Teaching Reading

A student or pupil may ask themselves: Why should I read as many English texts as possible? It is not difficult for a teacher or professor to give one or more answers to this question. First of all, it is advisable for students to read texts in English in order to prepare themselves for their future career, to improve their capacity of studying so as to get high grades; students may also read for pleasure and for enriching their imagination.

Out of all the reasons mentioned above, there are two of them which attract teachers’ attention: reading for study purposes and reading to build a future career. The latter reason contains within itself the former one. Studying is the main ingredient for a successful career and studying implies a lot of reading.

Learners must be taught that they will acquire language while reading. This means that pupils become capable of using grammar and vocabulary, of constructing new sentences and even paragraphs. The reading techniques offer to them models of spelling, writing and punctuation. They find within texts new topics for discussion and for writing. The idea is that pupils learn how to express themselves efficiently and how to impress their colleagues and their teachers. Hence, reading is in close connection to speaking, writing and listening. But if you want to impress the others, you need to have style. Reading is a source of style which reflects itself in speaking or in writing.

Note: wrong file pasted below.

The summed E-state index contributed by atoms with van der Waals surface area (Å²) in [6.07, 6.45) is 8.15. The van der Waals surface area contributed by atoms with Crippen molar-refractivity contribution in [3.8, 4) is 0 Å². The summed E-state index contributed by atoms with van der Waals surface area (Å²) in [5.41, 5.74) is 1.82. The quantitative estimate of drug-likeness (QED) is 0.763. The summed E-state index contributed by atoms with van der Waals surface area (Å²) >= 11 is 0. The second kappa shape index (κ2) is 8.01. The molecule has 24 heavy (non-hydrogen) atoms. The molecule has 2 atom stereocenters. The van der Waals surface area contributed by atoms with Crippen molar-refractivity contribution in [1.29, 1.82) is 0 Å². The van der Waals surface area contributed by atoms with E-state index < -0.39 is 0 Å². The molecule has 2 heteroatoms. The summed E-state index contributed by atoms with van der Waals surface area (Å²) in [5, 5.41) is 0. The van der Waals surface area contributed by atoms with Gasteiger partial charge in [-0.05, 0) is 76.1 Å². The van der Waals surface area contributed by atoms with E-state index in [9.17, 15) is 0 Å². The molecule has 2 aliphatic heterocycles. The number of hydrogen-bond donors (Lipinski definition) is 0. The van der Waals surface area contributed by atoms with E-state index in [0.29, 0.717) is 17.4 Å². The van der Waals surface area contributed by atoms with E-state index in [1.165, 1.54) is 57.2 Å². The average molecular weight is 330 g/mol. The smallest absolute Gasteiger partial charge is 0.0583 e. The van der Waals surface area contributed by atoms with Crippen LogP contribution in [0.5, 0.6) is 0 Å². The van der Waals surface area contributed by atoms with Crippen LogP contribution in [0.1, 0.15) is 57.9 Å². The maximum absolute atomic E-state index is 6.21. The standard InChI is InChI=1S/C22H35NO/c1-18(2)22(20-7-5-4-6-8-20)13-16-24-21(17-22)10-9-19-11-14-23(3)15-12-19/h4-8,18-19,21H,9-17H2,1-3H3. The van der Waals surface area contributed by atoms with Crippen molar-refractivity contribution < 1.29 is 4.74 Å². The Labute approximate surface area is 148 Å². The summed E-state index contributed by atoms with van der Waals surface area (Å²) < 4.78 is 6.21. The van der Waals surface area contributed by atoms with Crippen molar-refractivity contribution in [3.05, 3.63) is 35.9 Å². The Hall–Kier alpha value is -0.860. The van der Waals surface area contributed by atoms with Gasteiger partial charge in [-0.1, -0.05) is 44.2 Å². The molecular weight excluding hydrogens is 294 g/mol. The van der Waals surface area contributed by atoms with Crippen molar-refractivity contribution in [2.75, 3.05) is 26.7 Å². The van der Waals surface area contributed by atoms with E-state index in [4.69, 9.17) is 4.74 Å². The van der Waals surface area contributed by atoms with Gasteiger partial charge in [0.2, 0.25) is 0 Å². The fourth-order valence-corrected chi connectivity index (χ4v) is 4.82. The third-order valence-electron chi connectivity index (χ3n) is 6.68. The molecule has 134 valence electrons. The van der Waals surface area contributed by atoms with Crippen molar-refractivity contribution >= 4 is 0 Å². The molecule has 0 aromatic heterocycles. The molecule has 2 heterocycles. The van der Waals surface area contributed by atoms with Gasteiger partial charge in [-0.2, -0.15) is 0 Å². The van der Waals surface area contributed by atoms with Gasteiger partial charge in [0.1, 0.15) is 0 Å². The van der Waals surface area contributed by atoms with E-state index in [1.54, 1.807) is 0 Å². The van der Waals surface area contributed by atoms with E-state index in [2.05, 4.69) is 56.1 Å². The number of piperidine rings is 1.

Students may ask: Is it useful to read more in the classroom or outside it? The answer is not too difficult: they should read both in the classroom and at home as much as possible in order to achieve progress in mastering a foreign language. Reading outside the classroom means performing extensive reading which is often associated with reading for pleasure. This association is partially valid because, in this case, students have a higher degree of liberty to choose what to read and to share their knowledge and emotions with the others. On the other hand, pupils need some guidance when they start their reading journey. Teachers need to offer their students values and principles meant to guide them when they select the reading materials such as novels, poems, drama, magazines or newspapers; all these types of texts should develop children’s personality and not harm it.